Cammarano v. United States Strauss Son, Inc v. Commissioner of Internal Revenue

Citation358 U.S. 498,79 S.Ct. 524,3 L.Ed.2d 462
Decision Date24 February 1959
Docket NumberNos. 29 and 50,s. 29 and 50
PartiesWilliam B. CAMMARANO and Louise Cammarano, his wife, Petitioners, v. UNITED STATES of America. F. STRAUSS & SON, INC., of Arkansas, Petitioner, v. COMMISSIONER OF INTERNAL REVENUE
CourtUnited States Supreme Court

Frederick Bernays Wiener, Washington, D.C., for petitioners, William B. Cammarano and Louise Cammarano.

Oscar H. Davis, Washington, D.C., for the United States.

E. Chas. Eichenbaum, Little Rock, Ark., for petitioner, F. Strauss & son, inc.

Mr. Justice HARLAN delivered the opinion of the Court.

These cases, coming to us from two different Circuits, present identical issues, and may appropriately be dealt with together in one opinion. The issues involve the interpretation and validity of Treas. Reg. 111, § 29.23(o)—1 and § 29.23(q)—1 as applied by the courts below to deny deduction as 'ordinary and necessary' business expenses under § 23(a)(1)(A) of the Internal Revenue Code of 19391 to sums expended by the respective taxpayer petitioners in furtherance of publicity programs designed to help secure the defeat of initiative measures then pending before the voters of the States of Washington and Arkansas.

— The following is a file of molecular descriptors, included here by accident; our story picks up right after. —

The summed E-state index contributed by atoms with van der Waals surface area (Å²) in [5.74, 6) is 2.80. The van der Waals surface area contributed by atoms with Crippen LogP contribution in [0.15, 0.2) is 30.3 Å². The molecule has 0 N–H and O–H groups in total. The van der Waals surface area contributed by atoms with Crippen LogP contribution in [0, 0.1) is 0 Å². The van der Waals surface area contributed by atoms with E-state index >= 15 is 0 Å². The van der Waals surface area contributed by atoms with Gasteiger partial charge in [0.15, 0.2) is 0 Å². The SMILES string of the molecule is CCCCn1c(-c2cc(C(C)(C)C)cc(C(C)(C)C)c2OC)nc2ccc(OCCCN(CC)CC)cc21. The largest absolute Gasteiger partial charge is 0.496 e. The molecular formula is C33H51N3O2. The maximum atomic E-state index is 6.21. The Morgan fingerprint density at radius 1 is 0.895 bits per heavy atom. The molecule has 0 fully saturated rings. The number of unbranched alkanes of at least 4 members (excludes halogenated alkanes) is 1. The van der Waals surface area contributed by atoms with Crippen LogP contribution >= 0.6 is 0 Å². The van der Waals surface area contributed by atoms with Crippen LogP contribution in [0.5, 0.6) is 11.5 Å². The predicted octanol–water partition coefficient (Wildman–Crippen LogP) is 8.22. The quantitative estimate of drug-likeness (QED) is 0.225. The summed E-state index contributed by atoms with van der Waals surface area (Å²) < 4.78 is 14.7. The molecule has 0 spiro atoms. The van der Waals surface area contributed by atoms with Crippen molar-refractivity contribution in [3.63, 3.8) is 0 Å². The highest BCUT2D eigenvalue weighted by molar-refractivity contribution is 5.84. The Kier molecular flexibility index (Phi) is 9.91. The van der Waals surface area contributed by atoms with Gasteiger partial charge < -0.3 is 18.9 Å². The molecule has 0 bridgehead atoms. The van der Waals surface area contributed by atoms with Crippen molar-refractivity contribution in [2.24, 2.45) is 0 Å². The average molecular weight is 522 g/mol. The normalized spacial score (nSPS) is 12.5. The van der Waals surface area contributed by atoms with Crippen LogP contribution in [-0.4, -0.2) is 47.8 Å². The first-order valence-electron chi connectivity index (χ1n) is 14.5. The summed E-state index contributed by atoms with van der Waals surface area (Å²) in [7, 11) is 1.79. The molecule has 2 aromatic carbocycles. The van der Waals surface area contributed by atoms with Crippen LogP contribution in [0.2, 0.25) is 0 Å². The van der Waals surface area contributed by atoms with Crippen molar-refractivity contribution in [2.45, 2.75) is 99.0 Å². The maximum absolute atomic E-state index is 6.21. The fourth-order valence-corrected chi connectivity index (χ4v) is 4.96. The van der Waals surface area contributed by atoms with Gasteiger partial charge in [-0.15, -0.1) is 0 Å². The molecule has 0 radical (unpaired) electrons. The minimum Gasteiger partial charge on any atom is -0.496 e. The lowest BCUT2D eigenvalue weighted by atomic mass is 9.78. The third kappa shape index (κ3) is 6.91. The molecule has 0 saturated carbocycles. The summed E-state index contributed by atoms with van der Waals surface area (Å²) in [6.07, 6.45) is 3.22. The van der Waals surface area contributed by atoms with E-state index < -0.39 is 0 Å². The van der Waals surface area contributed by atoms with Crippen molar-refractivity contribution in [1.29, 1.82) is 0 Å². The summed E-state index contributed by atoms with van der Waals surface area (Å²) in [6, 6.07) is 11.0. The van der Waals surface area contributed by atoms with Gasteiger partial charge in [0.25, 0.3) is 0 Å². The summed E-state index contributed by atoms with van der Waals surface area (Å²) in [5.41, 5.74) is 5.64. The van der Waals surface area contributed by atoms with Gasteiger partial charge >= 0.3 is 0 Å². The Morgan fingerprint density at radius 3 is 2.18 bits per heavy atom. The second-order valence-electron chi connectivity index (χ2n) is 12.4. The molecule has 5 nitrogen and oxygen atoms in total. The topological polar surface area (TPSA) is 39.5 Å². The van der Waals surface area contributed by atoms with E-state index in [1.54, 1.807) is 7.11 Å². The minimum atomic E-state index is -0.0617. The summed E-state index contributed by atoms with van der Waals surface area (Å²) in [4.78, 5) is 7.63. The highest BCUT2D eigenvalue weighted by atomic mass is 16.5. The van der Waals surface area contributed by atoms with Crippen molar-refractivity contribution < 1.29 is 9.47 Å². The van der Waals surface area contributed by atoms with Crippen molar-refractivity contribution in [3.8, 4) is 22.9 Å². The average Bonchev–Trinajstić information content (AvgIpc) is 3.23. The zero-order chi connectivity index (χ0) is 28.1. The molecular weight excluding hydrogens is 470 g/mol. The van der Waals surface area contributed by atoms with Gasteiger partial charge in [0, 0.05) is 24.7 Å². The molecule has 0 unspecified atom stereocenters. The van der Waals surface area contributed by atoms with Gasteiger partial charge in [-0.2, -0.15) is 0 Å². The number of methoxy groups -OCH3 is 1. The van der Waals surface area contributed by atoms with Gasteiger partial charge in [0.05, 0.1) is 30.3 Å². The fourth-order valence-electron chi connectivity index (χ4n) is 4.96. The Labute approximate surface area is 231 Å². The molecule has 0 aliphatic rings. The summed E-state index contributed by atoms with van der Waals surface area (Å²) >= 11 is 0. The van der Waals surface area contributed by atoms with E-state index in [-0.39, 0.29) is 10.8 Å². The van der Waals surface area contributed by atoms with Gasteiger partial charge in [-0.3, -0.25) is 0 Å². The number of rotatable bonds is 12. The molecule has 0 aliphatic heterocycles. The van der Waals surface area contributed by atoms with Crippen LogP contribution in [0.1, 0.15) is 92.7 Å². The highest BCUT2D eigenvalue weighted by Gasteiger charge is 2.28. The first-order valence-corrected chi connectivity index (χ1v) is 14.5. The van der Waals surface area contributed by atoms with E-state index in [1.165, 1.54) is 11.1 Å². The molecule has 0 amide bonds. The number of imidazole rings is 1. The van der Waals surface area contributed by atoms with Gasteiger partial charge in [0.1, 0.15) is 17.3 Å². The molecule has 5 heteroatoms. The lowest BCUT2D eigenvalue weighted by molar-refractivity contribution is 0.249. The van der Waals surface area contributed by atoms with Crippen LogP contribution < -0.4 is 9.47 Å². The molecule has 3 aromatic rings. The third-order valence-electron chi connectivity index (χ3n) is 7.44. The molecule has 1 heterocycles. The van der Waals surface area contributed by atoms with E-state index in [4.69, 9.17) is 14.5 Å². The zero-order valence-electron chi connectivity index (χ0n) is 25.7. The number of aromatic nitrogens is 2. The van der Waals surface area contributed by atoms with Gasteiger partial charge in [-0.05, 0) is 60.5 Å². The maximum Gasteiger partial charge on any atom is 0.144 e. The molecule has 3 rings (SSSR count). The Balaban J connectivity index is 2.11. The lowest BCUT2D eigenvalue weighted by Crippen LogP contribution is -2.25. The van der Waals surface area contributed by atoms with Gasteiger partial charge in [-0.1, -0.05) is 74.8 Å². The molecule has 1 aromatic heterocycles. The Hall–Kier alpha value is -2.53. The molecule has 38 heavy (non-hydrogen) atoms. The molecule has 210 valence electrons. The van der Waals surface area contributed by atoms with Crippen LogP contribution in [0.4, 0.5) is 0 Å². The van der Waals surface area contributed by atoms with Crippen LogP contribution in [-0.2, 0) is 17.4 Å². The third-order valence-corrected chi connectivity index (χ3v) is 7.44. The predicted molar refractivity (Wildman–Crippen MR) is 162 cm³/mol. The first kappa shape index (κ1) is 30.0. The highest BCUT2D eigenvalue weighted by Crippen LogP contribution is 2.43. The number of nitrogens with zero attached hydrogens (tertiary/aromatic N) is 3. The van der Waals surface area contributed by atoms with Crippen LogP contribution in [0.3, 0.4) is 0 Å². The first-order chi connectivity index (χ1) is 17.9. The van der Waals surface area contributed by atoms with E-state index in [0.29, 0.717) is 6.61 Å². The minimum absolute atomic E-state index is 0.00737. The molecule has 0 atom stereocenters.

The Treasury Regulations in question each provides in pertinent part that no deduction shall be allowed to 'sums of money expended for lobbying purposes, the promotion or defeat of legislation, the exploitation of propaganda, including advertising other than trade advertising * * *.'2 Both Courts of Appeals held that these provisions render nondeductible sums paid by petitioners to organizations which expended them in extensive publicity programs designed to persuade the voters to cast their ballots against state initiative measures, even though the passage of those measures would have seriously affected, or indeed wholly destroyed, the taxpayers' businesses—and that so interpreted the Regulations are a valid exercise of the Commissioner's rule-making power. We granted certiorari because of the recurring nature of the question, and because of its importance to the proper administration of the Internal Revenue laws. 355 U.S. 952, 78 S.Ct. 541, 2 L.Ed.2d 529; 356 U.S. 966, 78 S.Ct. 1007, 2 L.Ed.2d 1073.